Audi set to call off WEC, Le Mans return after pausing LMDh project
Audi looks set to axe its return to front-line sportscar racing next year with a new LMDh prototype after admitting that the project has been put on hold.
A programme that would have allowed the winner of 13 Le Mans 24 Hours crowns to compete in both the FIA World Endurance Championship and the IMSA WeatherTech SportsCar Championship appears to have been cancelled, Motorsport.com understands.
But a spokesman for Audi Sport has only admitted that development of the hybrid prototype, which shares its chassis and full running gear with the sister marque Porsche LMDh, has been paused.
"We are now taking a break of two or three months on the project," he told Motorsport.com.
"The capacities are being used differently and more sensibly at the moment."
The admission from Audi follows a period of silence about the programme from the German manufacturer, at a time when fellow Volkswagen Group brand Porsche has been making play of the early testing exploits of the car developed in conjunction with Multimatic Motorsports.
Little has communicated about the Audi LMDh since rumours resurfaced late last year that Audi could be about to sign up to enter Formula 1 when the next rules cycle comes into force in 2026.
Audi was linked to a buyout of the McLaren F1 team and its road-car manufacturing arm last November, a move that McLaren subsequently put out a statement to deny.
It is far from unclear, however, that Audi has decided to put its front-line sportscar return on hold because it is gearing up to move into F1 for the first time in its history.
The current rules cycle for the WEC, combining LMDhs from next year with Le Mans Hypercars, would in theory not overlap with an F1 programme: it is only confirmed until the end of the 2025 season.
The line from the Audi Sport spokesman about resources “being used differently and more sensibly at the moment” backs up information obtained by Motorsport.com that it has been forced to put more of its financial and technical capacity into its rally-raid programme with the RS Q e-tron.
The SUV hybrid, which made its debut on this year’s Dakar Rally in Saudi Arabia, scored its first victory in its second appearance in the Abu Dhabi Desert Challenge earlier this month.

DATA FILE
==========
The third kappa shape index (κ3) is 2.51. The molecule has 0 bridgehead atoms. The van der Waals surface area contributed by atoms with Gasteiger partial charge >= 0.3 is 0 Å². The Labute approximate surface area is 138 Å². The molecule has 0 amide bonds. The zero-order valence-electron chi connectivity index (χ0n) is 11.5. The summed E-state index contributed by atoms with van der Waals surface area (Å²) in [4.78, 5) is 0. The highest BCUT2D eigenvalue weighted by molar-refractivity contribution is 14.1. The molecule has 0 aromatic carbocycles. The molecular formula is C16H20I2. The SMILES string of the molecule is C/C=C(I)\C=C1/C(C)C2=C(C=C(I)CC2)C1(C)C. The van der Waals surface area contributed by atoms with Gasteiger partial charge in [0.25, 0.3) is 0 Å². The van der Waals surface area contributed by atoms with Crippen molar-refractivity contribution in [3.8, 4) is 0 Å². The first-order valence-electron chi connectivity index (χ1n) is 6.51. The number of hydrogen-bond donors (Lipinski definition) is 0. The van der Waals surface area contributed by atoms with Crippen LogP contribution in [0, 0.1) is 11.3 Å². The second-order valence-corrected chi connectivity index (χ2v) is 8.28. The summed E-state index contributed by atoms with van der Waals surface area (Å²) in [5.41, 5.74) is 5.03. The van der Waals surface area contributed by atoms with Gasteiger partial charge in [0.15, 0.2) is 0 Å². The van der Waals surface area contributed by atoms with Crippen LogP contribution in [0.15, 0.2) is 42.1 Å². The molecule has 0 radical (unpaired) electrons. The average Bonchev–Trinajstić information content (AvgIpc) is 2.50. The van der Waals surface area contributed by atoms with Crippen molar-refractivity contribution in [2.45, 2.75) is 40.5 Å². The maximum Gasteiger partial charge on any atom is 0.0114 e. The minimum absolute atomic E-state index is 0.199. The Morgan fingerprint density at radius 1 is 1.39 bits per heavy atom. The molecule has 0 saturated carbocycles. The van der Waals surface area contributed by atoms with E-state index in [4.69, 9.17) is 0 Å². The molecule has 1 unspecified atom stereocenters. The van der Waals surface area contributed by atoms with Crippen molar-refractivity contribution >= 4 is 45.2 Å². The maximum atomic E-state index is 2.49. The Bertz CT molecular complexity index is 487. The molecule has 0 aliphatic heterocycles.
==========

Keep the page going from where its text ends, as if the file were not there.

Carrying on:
The Dakar and LMDh programmes were announced together in November 2020 in the same statement that confirmed that it would be departing Formula E at the end of the 2020/21 season.
Speculation about Audi opting against coming back to the pinnacle of sportscars for the first time since it ended its involvement in the LMP1 class at the close of the 2016 WEC season is not new.
The talk about Audi and F1 the end of last year also sparked speculation that the LMDh programme would be a casualty of a move to the pinnacle of the sport.
But at that time there was clear evidence that Audi was still actively still pushing forward with the programme.
It can be taken as read that it had agreed terms with the Belgian WRT squad, a winner of the Spa and Nurburgring 24-hour enduros with Audi and last year’s LMP2 WEC champion, to run its factory team in the world championship.
Photo by: Porsche Motorsport
Development of the Porsche has been hit by what the manufacturer has described as “supply-chain issues”, which are known to be linked to the car’s one-make hybrid system.
That led to Tim Cindric, boss of the Penske squad that will field the factory cars in both WEC and IMSA, suggesting that the team faces an uphill battle to get LMDh homologated and race ready in time for its projected debut at next January’s Daytona 24 Hours IMSA season-opener.
The VW LMDh programme has been led by Porsche from the start, while Lamborghini has also stated that it is working with the group to expand into the prototype ranks using the same platform in 2024.
Lamborghini motorsport boss Giorgio Sanna said at the Daytona IMSA race in January that a decision was due in weeks.
That could point to a VW decision to allocate the capacity at Multimatic to build cars away from Audi to Lamborghini.
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